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Carbon price could pose $256bn credit risk for Canada's economy

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As carbon costs rise, Canadian industries such as mining and energy could be at risk of default, a new study has found.

University of Waterloo researchers have analysed the effects of Canada’s carbon price regime on the economy. Their findings indicated that, as carbon costs rise, high-emitting carbon industries could be placed at risk of default, facing a financial risk of $256bn (£203bn).

The study called on financial lenders to consider carbon emissions a part of their credit assessment of Canadian companies. 

Over the past few years, Canada has established a national minimum tax on carbon pollution above a certain sector-specific threshold, with the goal of transitioning to a net-zero economy. The price of carbon started at $20 per tonne in 2019, increasing to $50 in 2022.

However, the University of Waterloo study has exposed the uncertainty the Canadian economy faces as a result of these measures. 

“Canadian banks are deeply involved in lending to carbon-intensive clients and have increased lending to those companies by billions of dollars despite their public commitments to support global climate goals,” said Adeboye Oyegunle, PhD candidate in the School of Environment, Enterprise and Development.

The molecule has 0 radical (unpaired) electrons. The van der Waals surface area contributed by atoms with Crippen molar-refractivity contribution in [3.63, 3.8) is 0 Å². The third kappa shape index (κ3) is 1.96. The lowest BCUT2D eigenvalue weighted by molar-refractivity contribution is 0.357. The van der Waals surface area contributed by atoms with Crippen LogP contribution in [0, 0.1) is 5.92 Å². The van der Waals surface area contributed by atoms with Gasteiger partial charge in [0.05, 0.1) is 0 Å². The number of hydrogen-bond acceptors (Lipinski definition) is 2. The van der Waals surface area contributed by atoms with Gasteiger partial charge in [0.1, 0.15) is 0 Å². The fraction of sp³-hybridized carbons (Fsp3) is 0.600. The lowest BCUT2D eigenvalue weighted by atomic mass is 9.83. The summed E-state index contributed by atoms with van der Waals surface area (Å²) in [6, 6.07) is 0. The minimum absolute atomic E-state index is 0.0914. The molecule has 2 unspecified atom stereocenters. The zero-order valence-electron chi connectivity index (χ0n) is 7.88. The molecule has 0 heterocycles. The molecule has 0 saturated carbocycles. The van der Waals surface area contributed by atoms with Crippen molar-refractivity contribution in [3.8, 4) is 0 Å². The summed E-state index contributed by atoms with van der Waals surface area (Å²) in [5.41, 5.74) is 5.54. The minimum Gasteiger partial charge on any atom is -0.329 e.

“If we are not proactive, these investments could create increased costs, default rates and bad debt when you put these investments into context of the changing market and new government regulations.”

Using Toronto Stock Exchange data between 2010 and 2020 as a sample, the researchers applied the Canadian Government’s carbon price regime analyse variables for predicting bankruptcy until 2030.

While the results show that high-emitting carbon borrowers and banks are at the most significant risk, their loss could gravely affect the rest of the economy. 

In order to address this challenge, the researchers called on lenders to include a real and a shadow carbon price in their credit risk assessments. This practice will enable them to analyse carbon-related credit risks accurately and set an appropriate interest rate for loans.

In addition, central banks and other financial sector supervisors could start introducing indicators that measure the financial sector’s exposure to climate-related credit risks.

“Implementing a carbon price is a first step, but not the last one if we are to achieve an orderly transition to a low-carbon economy with minimal disruption to credit,” said Olaf Weber, professor in the School of Environment, Enterprise and Development. “For Canada, we must analyze the financial consequences, develop risk assessment tools and indicators, and accelerate the transition to a low carbon economy.” 

The study was published in the Journal of Management and Sustainability

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